I have been hearing people talking about how we might see Gamescom overtake E3 in the next few years in terms of biggest video game conference. Gamescom has begun to grow at an incredible rate, but I think this year provides a different kind of statement for how developers and publishers view the European conference. Instead of Sony and Microsoft saving their largest announcements for Gamescom, it feels more like they are saving their ambitious announcements for the conference. While E3 is — and, for the foreseeable future, will be — the stage for sure-fire announcements, Gamescom seems like a place where underrated announcements, aimed for a specific audience, can get some traction.
E3 is always going to be a big event because it draws the mainstream press. While USA Today or CNN aren’t going to cover the most recent trailer for Shadow Realms, they all seem to be interested in flying to Los Angeles for a week to cover the biggest announcements in the industry. Condensing gaming’s biggest news into one week is convenient to the people who aren’t following the day-in-day-out slog of video games. So why can’t can’t Gamescom be that event? Because North American mainstream outlets don’t care, and in the current world we live in North American sales are still the highest profile battleground for Sony and Microsoft.
In a way, it is the same high profile which hurts E3. Because an international spotlight is on the industry, the press conferences are usually an opportunity to simply assure the masses of video game status quo. Sony wants you to know they’re still working on an Uncharted game, Microsoft wants you to see the latest Call of Duty, Ubisoft trots out Assassin’s Creed, and EA wants you to see what they’ve done with Madden. Maybe some indie games make their way to the stage, but that is more of a hearts-and-minds play — an olive branch to the important indie market.
What we saw at Gamescom was risky, controversial, and exciting. Wild is a game which strikes a chord with anyone who follows games closely to be familiar with Michel Ancel’s work, but it is not something the average consumer would be interested in. Ancel’s games have never sold on par with Assassins’ Creed, Halo, or Metal Gear, they simply just don’t have mainstream pull. The same goes for Hellblade. Try explaining Ninja Theory’s work to the average passer-by and you’ll likely get little more than a confused shrug of the shoulders. But the next project from the studio who made Heavenly Sword, Enslaved: Odyssey to the West, and DmC: Devil May Cry would excite a particular crowd.
Over the last few years, Gamescom has solidified itself as fertile ground for new and inventive ideas. It was where the first International was held back in 2011. Last year, Sony used the European press conference to announce the PlayStation 4’s release date. Microsoft announced the full launch lineup for the Xbox One. It could be argued Gamecom has been used as E3 clean-up, adding the final details to announcements which came at the North American counterpart. But that doesn’t really feel like the case. It feels like these companies have viewed Gamescom as an audience more intersted in the minutia of announcements.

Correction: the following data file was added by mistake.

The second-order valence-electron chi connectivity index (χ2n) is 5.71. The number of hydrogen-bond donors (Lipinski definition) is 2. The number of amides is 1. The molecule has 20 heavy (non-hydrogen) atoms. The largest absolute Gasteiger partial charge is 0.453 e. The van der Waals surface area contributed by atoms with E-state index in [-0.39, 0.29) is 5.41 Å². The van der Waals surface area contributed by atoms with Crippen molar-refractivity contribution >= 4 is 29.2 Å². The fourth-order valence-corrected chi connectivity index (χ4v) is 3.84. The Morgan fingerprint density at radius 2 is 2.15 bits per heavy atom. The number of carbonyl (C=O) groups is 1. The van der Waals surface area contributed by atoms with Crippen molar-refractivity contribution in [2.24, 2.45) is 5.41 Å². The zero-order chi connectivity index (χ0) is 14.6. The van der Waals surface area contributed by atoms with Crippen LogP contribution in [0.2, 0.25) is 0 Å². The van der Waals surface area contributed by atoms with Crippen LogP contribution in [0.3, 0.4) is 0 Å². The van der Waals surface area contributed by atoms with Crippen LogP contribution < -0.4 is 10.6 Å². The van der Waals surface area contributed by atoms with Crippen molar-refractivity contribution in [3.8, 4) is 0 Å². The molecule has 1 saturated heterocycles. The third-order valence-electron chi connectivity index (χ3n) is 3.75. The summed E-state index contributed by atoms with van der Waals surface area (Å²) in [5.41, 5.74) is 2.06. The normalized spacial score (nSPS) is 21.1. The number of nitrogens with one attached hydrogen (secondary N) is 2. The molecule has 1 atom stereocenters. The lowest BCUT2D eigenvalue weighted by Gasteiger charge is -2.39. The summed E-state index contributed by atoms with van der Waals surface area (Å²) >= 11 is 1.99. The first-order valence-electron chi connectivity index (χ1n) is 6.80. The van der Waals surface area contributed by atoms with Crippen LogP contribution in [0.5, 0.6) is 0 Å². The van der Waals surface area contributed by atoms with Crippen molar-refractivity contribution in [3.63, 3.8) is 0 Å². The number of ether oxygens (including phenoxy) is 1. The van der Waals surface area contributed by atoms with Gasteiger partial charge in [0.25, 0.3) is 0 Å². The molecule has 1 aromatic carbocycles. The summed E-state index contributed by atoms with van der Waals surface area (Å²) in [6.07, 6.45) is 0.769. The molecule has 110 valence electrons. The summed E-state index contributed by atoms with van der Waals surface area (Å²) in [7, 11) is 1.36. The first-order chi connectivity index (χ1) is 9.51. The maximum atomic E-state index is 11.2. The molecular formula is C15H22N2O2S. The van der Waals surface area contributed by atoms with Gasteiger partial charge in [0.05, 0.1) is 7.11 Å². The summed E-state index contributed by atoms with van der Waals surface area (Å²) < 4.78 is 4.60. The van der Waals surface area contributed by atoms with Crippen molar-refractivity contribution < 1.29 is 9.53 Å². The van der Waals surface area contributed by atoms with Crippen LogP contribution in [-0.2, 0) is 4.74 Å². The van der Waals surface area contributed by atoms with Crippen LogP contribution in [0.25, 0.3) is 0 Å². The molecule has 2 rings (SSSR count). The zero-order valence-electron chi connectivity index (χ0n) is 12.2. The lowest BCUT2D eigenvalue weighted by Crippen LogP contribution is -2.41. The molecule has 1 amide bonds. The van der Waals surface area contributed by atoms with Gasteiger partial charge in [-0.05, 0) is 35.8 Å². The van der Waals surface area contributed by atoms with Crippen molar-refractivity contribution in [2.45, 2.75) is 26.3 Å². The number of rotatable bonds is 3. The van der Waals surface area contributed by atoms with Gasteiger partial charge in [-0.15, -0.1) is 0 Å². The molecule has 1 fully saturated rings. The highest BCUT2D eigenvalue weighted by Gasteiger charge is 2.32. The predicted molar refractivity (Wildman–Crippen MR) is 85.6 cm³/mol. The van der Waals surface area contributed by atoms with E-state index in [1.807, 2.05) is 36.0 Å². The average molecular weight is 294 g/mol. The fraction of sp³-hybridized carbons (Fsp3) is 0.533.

In some ways, the argument that Gamescom is bigger than E3, already holds water. To someone who loves games, who is always looking for new titles in every genre, Gamescom held a lot of announcements that truly excited me, whereas E3 was a giant shoulder shrug. Even the exciting news, like Bloodborne or the Master Chief Collection had already been leaked, as if Sony and Microsoft wanted to test waters before revealing the news to the public. The news at Gamescom felt more unexpected. There were no, “and one last thing…” moments, but there were smaller reveals which really grabbed people’s attention.
It’s possible that one day Gamescom will be the bigger show, with more mainstream media, and more international attention. Held on a European stage as console gaming finds new markets in untapped countries, Gamescom might become the E3 of the future. But I hope not. I hope it continues to be a place where sub-blockbuster projects get a time to shine. Where games like Shadow Realms, The Vanishing of Ethan Carter, and Everybody’s Gone to the Rapture can find time on stage. E3 may forever be the larger show, where the news is hardly new and the money-makers are paraded about like beauty pageant contestants, but I hope Gamescom can forever be the show where the unexpected happens, where the other guys get their time to shine. Gamescom may not, and may never, be bigger than E3, but hopefully it remains cooler.